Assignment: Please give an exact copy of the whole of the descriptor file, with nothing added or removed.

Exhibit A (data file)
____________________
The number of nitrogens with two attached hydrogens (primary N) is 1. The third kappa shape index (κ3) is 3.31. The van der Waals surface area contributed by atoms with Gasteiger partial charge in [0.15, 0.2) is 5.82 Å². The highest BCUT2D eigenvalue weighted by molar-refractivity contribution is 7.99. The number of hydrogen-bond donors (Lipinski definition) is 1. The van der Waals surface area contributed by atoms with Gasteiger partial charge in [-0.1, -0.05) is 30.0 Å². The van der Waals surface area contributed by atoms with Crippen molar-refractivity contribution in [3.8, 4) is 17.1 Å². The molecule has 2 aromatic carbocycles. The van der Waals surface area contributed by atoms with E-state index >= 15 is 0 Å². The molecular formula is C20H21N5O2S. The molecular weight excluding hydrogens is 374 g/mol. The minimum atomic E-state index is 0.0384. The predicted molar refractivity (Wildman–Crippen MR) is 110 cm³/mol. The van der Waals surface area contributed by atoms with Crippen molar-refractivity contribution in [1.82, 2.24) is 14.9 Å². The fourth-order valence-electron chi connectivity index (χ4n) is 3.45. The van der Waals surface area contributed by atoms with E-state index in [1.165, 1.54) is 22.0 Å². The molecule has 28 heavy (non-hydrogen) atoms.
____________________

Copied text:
The number of nitrogens with two attached hydrogens (primary N) is 1. The third kappa shape index (κ3) is 3.31. The van der Waals surface area contributed by atoms with Gasteiger partial charge in [0.15, 0.2) is 5.82 Å². The highest BCUT2D eigenvalue weighted by molar-refractivity contribution is 7.99. The number of hydrogen-bond donors (Lipinski definition) is 1. The van der Waals surface area contributed by atoms with Gasteiger partial charge in [-0.1, -0.05) is 30.0 Å². The van der Waals surface area contributed by atoms with Crippen molar-refractivity contribution in [3.8, 4) is 17.1 Å². The molecule has 2 aromatic carbocycles. The van der Waals surface area contributed by atoms with E-state index >= 15 is 0 Å². The molecular formula is C20H21N5O2S. The molecular weight excluding hydrogens is 374 g/mol. The minimum atomic E-state index is 0.0384. The predicted molar refractivity (Wildman–Crippen MR) is 110 cm³/mol. The van der Waals surface area contributed by atoms with Crippen molar-refractivity contribution in [1.82, 2.24) is 14.9 Å². The fourth-order valence-electron chi connectivity index (χ4n) is 3.45. The van der Waals surface area contributed by atoms with E-state index in [1.165, 1.54) is 22.0 Å². The molecule has 28 heavy (non-hydrogen) atoms.